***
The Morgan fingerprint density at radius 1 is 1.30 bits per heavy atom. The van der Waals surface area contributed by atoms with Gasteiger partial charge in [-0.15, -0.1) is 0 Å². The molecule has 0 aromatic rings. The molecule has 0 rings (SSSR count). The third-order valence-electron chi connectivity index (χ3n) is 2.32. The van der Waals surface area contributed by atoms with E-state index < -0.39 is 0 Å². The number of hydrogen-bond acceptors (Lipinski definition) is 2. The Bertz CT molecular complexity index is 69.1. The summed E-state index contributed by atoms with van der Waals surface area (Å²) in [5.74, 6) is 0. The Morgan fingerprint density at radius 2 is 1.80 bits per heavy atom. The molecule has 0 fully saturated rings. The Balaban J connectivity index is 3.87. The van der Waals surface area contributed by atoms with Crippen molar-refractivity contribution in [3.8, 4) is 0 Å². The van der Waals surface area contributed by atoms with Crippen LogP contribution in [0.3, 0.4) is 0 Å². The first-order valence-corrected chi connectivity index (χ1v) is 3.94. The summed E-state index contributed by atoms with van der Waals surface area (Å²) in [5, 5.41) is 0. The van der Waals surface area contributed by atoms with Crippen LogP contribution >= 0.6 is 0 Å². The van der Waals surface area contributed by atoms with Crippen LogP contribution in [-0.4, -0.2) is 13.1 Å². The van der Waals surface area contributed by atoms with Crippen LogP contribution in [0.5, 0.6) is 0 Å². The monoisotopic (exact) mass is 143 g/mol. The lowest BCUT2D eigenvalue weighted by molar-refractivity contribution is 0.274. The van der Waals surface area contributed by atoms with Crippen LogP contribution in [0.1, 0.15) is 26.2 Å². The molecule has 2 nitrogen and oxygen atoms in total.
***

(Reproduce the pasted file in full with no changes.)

The Morgan fingerprint density at radius 1 is 1.30 bits per heavy atom. The van der Waals surface area contributed by atoms with Gasteiger partial charge in [-0.15, -0.1) is 0 Å². The molecule has 0 aromatic rings. The molecule has 0 rings (SSSR count). The third-order valence-electron chi connectivity index (χ3n) is 2.32. The van der Waals surface area contributed by atoms with E-state index < -0.39 is 0 Å². The number of hydrogen-bond acceptors (Lipinski definition) is 2. The Bertz CT molecular complexity index is 69.1. The summed E-state index contributed by atoms with van der Waals surface area (Å²) in [5.74, 6) is 0. The Morgan fingerprint density at radius 2 is 1.80 bits per heavy atom. The molecule has 0 fully saturated rings. The Balaban J connectivity index is 3.87. The van der Waals surface area contributed by atoms with Crippen molar-refractivity contribution in [3.8, 4) is 0 Å². The van der Waals surface area contributed by atoms with Crippen LogP contribution in [0.3, 0.4) is 0 Å². The first-order valence-corrected chi connectivity index (χ1v) is 3.94. The summed E-state index contributed by atoms with van der Waals surface area (Å²) in [5, 5.41) is 0. The van der Waals surface area contributed by atoms with Crippen LogP contribution >= 0.6 is 0 Å². The van der Waals surface area contributed by atoms with Crippen LogP contribution in [-0.4, -0.2) is 13.1 Å². The van der Waals surface area contributed by atoms with Crippen LogP contribution in [0.5, 0.6) is 0 Å². The monoisotopic (exact) mass is 143 g/mol. The lowest BCUT2D eigenvalue weighted by molar-refractivity contribution is 0.274. The van der Waals surface area contributed by atoms with Crippen LogP contribution in [0.1, 0.15) is 26.2 Å². The molecule has 2 nitrogen and oxygen atoms in total.